Posts tagged "back to basics"

The Case of the Killer Squid

November 17th, 2017 Posted by Uncategorized 0 comments on “The Case of the Killer Squid”

Most mistakes that we make in the normal course of business are not killers. And that’s a good thing of course. If most of the mistakes we made were killers, we wouldn’t be around to learn from them.

As a matter of fact, since most of our mistakes (squids) are not killers, our survival lulls us into a sense of complacency and acceptance. We make a mistake and we think, “well, the last mistake/series of mistakes didn’t hurt us all that much, so let’s just put this behind us as fast as we can and get on with the rest of our lives.”

That’s a dangerous mindset and one of the reasons why I wrote Killer Squids. Your complacency/accepting mindset of your mistakes can be fatal in the long term. As Bob Newhart would say, “Stop it!”

But some mistakes can kill you. Some mistakes are so big and so bad and the consequences so dire…there are Killer Squids.

I extended credit to a friend who was starting a business. Over the objections of my long-suffering wife, I allowed him to rack up bills of $20,000. When his house of cards came crashing down, we were stuck with big paper bills and labor costs. This was not a killer squid, but it could have been. The loss was great enough that it jeopardized our ability to stay in business.

My takeaways from this Squid?

  1. Listen to your wife.
  2. Don’t let friendship cloud your judgment when it comes to extending credit.
  3. Don’t extend too much credit to start-ups.
  4. Don’t let anyone go past a pre-determined amount of credit. Limit your potential losses.
  5. Have your credit policies in place before you encounter a problem.
  6. Know your policies and stick to them no matter what.

These are the lessons I learned (I hope).

This was not a Killer Squid, but it could have been. And there are mistakes that you can make that will kill your business, or your job.

I remember well a Killer Squid that took out a client of mine. Sad.

It was a big project for us; the client requested a bid for scanning and printing a 500 page book; the quantity was 2000. We won the bid and started scanning the pages. Early on in the scanning process, our production expert came to me and said, “hey Kevin, this project is not 500 pages…it’s 500 sheets, front and back. It’s actually 1000 pages.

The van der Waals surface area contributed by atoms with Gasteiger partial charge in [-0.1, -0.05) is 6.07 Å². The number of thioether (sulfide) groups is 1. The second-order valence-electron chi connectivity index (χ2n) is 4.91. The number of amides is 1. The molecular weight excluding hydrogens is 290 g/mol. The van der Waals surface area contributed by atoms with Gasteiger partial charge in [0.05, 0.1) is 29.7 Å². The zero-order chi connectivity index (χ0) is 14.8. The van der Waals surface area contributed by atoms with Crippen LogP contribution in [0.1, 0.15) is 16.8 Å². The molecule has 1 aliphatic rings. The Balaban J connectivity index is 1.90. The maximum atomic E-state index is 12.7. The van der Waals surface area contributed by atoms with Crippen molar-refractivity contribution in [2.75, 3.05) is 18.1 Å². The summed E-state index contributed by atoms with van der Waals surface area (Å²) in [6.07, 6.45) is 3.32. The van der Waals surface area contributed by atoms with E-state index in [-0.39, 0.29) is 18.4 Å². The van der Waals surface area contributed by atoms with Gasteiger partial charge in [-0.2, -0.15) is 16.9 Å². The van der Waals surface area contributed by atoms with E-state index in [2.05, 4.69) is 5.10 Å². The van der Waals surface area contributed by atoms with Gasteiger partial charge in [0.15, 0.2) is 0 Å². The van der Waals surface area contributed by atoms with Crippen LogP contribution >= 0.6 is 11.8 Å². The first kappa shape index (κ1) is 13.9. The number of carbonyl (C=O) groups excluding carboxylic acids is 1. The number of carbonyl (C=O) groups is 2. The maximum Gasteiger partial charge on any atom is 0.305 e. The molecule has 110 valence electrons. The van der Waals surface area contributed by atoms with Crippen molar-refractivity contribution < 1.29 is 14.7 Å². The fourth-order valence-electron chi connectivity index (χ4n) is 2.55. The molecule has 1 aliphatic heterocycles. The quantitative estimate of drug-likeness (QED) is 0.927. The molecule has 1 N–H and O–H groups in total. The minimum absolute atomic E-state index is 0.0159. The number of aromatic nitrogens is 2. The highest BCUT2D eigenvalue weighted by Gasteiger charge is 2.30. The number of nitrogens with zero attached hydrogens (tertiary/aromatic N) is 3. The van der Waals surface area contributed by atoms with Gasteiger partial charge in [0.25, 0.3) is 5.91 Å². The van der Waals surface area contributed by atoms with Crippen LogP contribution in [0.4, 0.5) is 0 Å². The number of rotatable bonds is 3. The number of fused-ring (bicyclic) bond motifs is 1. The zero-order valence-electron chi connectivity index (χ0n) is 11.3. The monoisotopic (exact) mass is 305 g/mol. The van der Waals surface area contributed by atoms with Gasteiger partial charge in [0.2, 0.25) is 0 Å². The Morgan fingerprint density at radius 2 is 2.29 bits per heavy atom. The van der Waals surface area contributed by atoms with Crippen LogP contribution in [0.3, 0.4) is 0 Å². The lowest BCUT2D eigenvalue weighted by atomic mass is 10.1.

Uh oh. Our client did not know the difference between pages and sheets. Of course when you are dealing with a 1,000 page book vs a 500 page book, the price is going to go up, a lot.

We quickly communicated the problem and a new quote back to our client, and then it went quiet. Real quiet. Crickets.

But the deadline was fast approaching, and still we heard nothing. We knew our price was good and we were prepared to proceed (not many other printers could knock this job out fast enough), and our client was in a bad situation. And so, our client authorized us to proceed.

We finished the project on time and on the newly approved budget, but our client lost her job. Painful. Killer Squid.

Takeaways?

  1. Double check your specifications.
  2. Understand the jargon of the industry.
  3. Slow down and think through ramifications of not understanding all the specs before you begin.

50 + 2 Improperly Used Words in Writing

August 28th, 2015 Posted by Uncategorized 0 comments on “50 + 2 Improperly Used Words in Writing”

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Using the wrong words in business communications can be more than just embarrassing, it can damage your credibility and could even be a cause for rejection of your proposal. I taught middle school grammar for two years and LOVED it. I came out of that experience with an even deeper love for the English language.

The way we speak is different than the way we communicate the written word. Check out these 52 frequently misused/abused words in business writing. Some of these may surprise you.